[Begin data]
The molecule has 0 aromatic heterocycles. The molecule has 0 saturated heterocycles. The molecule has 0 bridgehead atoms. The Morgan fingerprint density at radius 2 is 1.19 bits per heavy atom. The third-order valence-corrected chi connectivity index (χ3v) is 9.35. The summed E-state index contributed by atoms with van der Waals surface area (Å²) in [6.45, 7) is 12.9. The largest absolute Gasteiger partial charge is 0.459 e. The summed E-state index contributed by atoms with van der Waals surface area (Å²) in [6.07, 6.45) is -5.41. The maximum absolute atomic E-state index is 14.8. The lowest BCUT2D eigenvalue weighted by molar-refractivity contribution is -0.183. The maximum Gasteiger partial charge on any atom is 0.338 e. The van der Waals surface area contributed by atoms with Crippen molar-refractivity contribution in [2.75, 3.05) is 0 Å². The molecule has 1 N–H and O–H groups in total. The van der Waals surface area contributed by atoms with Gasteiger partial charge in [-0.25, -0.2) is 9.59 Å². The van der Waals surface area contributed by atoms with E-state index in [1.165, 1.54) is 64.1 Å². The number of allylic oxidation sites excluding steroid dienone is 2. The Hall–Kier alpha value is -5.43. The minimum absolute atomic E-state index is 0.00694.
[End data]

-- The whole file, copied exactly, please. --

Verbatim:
The molecule has 0 aromatic heterocycles. The molecule has 0 saturated heterocycles. The molecule has 0 bridgehead atoms. The Morgan fingerprint density at radius 2 is 1.19 bits per heavy atom. The third-order valence-corrected chi connectivity index (χ3v) is 9.35. The summed E-state index contributed by atoms with van der Waals surface area (Å²) in [6.45, 7) is 12.9. The largest absolute Gasteiger partial charge is 0.459 e. The summed E-state index contributed by atoms with van der Waals surface area (Å²) in [6.07, 6.45) is -5.41. The maximum absolute atomic E-state index is 14.8. The lowest BCUT2D eigenvalue weighted by molar-refractivity contribution is -0.183. The maximum Gasteiger partial charge on any atom is 0.338 e. The van der Waals surface area contributed by atoms with Crippen molar-refractivity contribution in [2.75, 3.05) is 0 Å². The molecule has 1 N–H and O–H groups in total. The van der Waals surface area contributed by atoms with Gasteiger partial charge in [-0.25, -0.2) is 9.59 Å². The van der Waals surface area contributed by atoms with E-state index in [1.165, 1.54) is 64.1 Å². The number of allylic oxidation sites excluding steroid dienone is 2. The Hall–Kier alpha value is -5.43. The minimum absolute atomic E-state index is 0.00694.